A ringworm outbreak at the York County SPCA has forced its staff to euthanize more than two dozen cats. The decision’s created a lot of negative feedback from the community. But SPCA officials made the tough decision because of a problem you can help control.
90 caged cats fill the quarantine room inside the York County SPCA. But the cats aren’t up for adoption. Animal care taker, Chrissy Proffit, is treating the cats for ringworm.
York County SPCA executive director, Melissa Smith, says likely a stray cat spread its undetected ringworm to 120 cats.
Smith says, “That was too large a number for us to successfully treat so we decided to decrease that number down to a more manageable amount we could quarantine.”
36 remaining cats were put down.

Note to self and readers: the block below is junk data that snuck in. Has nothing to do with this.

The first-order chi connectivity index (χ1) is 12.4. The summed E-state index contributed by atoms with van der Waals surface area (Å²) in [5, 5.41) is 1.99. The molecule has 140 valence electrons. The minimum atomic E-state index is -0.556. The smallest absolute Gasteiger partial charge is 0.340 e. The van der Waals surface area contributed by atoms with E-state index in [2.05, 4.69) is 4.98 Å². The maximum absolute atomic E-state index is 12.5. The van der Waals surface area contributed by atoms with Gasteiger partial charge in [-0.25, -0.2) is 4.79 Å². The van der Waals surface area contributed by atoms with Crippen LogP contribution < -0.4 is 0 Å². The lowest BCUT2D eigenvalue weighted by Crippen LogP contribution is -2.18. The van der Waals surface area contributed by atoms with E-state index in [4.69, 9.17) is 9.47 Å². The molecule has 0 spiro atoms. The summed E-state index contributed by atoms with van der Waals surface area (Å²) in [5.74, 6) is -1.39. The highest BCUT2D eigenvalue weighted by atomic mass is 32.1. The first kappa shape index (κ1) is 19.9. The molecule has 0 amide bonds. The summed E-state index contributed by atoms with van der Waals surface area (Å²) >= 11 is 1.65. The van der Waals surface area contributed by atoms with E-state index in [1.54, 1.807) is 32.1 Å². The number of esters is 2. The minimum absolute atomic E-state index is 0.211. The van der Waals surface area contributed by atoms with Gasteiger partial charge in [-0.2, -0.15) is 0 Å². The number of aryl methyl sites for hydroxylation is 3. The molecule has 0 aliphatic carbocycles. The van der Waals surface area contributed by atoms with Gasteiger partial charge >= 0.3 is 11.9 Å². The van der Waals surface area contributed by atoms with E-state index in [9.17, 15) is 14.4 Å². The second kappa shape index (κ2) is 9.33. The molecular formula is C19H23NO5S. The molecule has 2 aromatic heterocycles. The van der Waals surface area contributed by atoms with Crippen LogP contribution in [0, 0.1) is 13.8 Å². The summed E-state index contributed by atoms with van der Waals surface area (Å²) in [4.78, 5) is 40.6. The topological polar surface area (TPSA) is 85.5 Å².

Smith says, “Decisions are never taken lightly. And the decisions we made in this situation were after hours of deliberation with two of our staff vets and management team.”
Proffit says, “The shelter has only so many spaces and the reality is we have to make tough decision, it’s heart breaking.”
It’s a decision Smith says is preventable by spaying or neutering your pet.
“How we as a community can stop the overpopulation problem which leads to overcrowding in shelters,” says Smith.
Staff members say two employees are also being treated for ringworm.
They say it took 12 days to make their decision to euthanize. Within those days, the shelter received 63 additional cats. It will be several weeks until the majority of the cats are up for adoption again.